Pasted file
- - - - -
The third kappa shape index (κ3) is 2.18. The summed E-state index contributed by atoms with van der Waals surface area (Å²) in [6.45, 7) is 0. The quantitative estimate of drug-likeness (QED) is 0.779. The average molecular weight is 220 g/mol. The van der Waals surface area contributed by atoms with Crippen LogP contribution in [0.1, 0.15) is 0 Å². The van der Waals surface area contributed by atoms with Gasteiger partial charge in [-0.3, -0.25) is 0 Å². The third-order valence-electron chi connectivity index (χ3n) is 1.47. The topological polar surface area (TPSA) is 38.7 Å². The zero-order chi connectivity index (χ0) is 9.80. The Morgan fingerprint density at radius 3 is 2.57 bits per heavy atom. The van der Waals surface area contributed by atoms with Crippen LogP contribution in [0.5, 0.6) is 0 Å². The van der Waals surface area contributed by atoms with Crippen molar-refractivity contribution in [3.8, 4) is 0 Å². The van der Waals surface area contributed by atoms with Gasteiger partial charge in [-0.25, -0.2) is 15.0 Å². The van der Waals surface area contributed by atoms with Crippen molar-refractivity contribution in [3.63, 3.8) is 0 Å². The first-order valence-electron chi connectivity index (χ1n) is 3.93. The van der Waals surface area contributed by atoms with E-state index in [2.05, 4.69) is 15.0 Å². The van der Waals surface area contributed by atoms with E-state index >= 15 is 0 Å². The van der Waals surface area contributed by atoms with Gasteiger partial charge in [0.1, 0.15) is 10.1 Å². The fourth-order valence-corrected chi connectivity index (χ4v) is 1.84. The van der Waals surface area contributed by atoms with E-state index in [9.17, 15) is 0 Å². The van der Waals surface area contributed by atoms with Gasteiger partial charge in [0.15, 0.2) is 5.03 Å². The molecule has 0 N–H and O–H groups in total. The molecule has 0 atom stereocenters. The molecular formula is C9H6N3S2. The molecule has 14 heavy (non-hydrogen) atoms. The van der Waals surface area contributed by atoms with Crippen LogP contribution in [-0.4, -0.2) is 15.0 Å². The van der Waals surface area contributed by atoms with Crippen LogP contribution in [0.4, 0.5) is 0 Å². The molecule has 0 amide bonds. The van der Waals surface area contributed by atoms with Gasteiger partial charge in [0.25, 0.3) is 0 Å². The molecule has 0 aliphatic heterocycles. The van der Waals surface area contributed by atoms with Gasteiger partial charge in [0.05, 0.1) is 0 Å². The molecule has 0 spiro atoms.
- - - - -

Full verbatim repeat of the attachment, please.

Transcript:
The third kappa shape index (κ3) is 2.18. The summed E-state index contributed by atoms with van der Waals surface area (Å²) in [6.45, 7) is 0. The quantitative estimate of drug-likeness (QED) is 0.779. The average molecular weight is 220 g/mol. The van der Waals surface area contributed by atoms with Crippen LogP contribution in [0.1, 0.15) is 0 Å². The van der Waals surface area contributed by atoms with Gasteiger partial charge in [-0.3, -0.25) is 0 Å². The third-order valence-electron chi connectivity index (χ3n) is 1.47. The topological polar surface area (TPSA) is 38.7 Å². The zero-order chi connectivity index (χ0) is 9.80. The Morgan fingerprint density at radius 3 is 2.57 bits per heavy atom. The van der Waals surface area contributed by atoms with Crippen LogP contribution in [0.5, 0.6) is 0 Å². The van der Waals surface area contributed by atoms with Crippen molar-refractivity contribution in [3.8, 4) is 0 Å². The van der Waals surface area contributed by atoms with Gasteiger partial charge in [-0.25, -0.2) is 15.0 Å². The van der Waals surface area contributed by atoms with Crippen molar-refractivity contribution in [3.63, 3.8) is 0 Å². The first-order valence-electron chi connectivity index (χ1n) is 3.93. The van der Waals surface area contributed by atoms with E-state index in [2.05, 4.69) is 15.0 Å². The van der Waals surface area contributed by atoms with E-state index >= 15 is 0 Å². The van der Waals surface area contributed by atoms with Gasteiger partial charge in [0.1, 0.15) is 10.1 Å². The fourth-order valence-corrected chi connectivity index (χ4v) is 1.84. The van der Waals surface area contributed by atoms with E-state index in [9.17, 15) is 0 Å². The van der Waals surface area contributed by atoms with Gasteiger partial charge in [0.15, 0.2) is 5.03 Å². The molecule has 0 N–H and O–H groups in total. The molecule has 0 atom stereocenters. The molecular formula is C9H6N3S2. The molecule has 14 heavy (non-hydrogen) atoms. The van der Waals surface area contributed by atoms with Crippen LogP contribution in [-0.4, -0.2) is 15.0 Å². The van der Waals surface area contributed by atoms with Crippen LogP contribution in [0.4, 0.5) is 0 Å². The molecule has 0 amide bonds. The van der Waals surface area contributed by atoms with Gasteiger partial charge in [0.25, 0.3) is 0 Å². The molecule has 0 aliphatic heterocycles. The van der Waals surface area contributed by atoms with Gasteiger partial charge in [0.05, 0.1) is 0 Å². The molecule has 0 spiro atoms.